I think if we didn't have adversity in all things, we certainly wouldn't appreciate the times when everything goes smoothly.

The latest adverse factor in my life is one that hurts me where I live--in my email inbox.

I didn't get the heads-up message from my provider that they were upgrading the email system on Monday. I did notice that the incoming posts were few and far between--and then they just STOPPED!

If you're not an email junkie, or someone who checks their incoming messages more than once a day, you won't understand the angst such a condition brings. For someone who lives tucked away in a rural forest, email is a lifeline. It's also the means of communication for several projects I have going on. When email stops coming in, I don't get the feedback, or the notification, or the answers to my interview questions. Or the pictures and bibliography information for the websites I update. Or the critiques from my CPs.

The sad fact is that I can email out, but not receive.

I finally checked with someone who shares my Internet provider. As writers, we both have alternative email addresses, and thankfully, our Internet connection still functions. She's not able to send out with her regular email, but can receive.

We've both sent in trouble tickets to the support crew. I got an email back (on my other email addy) that had an address to try that I wasn't familiar with. When I clicked on it, I was able to find a new webmail spot for me, and there were my messages, along with the notice that the upgrade would take place. Also, the website is offering alternative spots for logging in, so it's not just me. Something really isn't working right in the new system.

I still can't download messages to my computer, and I don't function well without my voluminous address book, but at least I can read and answer my email now. Eventually someone will figure out what went wrong and fix it. I hope I don't use up the capacity in my mailbox before then!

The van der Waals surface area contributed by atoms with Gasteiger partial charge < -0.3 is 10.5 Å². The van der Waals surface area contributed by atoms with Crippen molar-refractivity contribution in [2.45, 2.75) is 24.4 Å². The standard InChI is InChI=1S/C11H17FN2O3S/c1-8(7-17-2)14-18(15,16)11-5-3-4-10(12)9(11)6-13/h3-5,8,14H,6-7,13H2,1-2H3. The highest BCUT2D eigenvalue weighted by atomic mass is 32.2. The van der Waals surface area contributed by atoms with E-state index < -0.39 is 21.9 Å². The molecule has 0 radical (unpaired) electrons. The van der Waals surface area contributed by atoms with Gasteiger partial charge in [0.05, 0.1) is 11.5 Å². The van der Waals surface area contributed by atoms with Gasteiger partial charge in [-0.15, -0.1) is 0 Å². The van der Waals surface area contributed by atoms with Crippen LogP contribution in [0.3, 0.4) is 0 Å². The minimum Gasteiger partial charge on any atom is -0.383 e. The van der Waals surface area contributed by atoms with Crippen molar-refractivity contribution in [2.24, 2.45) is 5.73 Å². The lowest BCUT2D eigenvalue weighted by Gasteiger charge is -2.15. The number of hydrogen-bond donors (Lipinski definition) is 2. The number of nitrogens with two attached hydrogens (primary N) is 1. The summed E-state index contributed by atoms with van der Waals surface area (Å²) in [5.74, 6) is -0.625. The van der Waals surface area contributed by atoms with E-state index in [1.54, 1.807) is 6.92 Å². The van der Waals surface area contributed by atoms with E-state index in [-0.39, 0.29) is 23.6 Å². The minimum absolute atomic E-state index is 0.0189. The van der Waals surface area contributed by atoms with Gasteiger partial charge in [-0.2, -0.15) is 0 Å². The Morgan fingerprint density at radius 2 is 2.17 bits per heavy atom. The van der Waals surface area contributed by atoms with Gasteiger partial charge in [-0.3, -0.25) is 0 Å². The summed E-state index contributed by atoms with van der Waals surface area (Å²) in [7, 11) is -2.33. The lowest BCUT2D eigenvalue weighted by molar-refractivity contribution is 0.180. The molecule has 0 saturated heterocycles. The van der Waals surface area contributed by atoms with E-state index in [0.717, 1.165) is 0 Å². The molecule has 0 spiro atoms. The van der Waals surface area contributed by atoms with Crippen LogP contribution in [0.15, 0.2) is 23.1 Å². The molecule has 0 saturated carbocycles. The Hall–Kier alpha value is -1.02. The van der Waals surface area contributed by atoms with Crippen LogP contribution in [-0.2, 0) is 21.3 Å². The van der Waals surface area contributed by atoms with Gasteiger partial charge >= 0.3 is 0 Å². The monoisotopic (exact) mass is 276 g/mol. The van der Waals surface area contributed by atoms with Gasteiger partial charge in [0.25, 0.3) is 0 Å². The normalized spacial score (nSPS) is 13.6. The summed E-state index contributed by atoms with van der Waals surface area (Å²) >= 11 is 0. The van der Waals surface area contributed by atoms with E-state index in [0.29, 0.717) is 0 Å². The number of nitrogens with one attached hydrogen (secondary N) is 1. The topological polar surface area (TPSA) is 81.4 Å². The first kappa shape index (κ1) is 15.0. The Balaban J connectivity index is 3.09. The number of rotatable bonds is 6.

The moral of the story? When you hear the phrase "new and improved," or the word "upgrades," it's time to quake with fear!

Tuesday, June 3, 2008

Up for the Challenge?

By Tamra Norton

I've done a few challenging things in my life...

When I was seventeen I climbed to the top of Huayna Picchu--that mountain peak you see here towering over the ancient Inca ruins of Machu Picchu, located in Peru. It took approximately an hour to hike to the top. It was an incredible and challenging experience--one I'll never forget.

I've given birth seven times...naturally (see evidence to the right--aren't they cute?). Didn't even take a Tylenol. And three of the seven weighed in at 8 lbs. 10 oz. Amazing I can even walk upright today! Yeah, I'll admit, childbirth has probably been the most difficult, yet most rewarding accomplishment on my "challenging things to do" list.

I've run three 10K races...a long time ago.

In the summer of 2000 I lost 23 pounds using the Body-for-Life training and diet system. (I've since gained it all back and then some. That wasn't challenging at all.)

I've served as assistant nursery leader at church for 2+ years ('nuff said).

Over the past 6 years I've written and had published 4 LDS YA novels and 2 middle-grade novels. And while some would say (including myself, at times) that this was a challenging endeavor, as with all of the previously mentioned "challenging things," the experiences have simultaneously brought me the most happiness!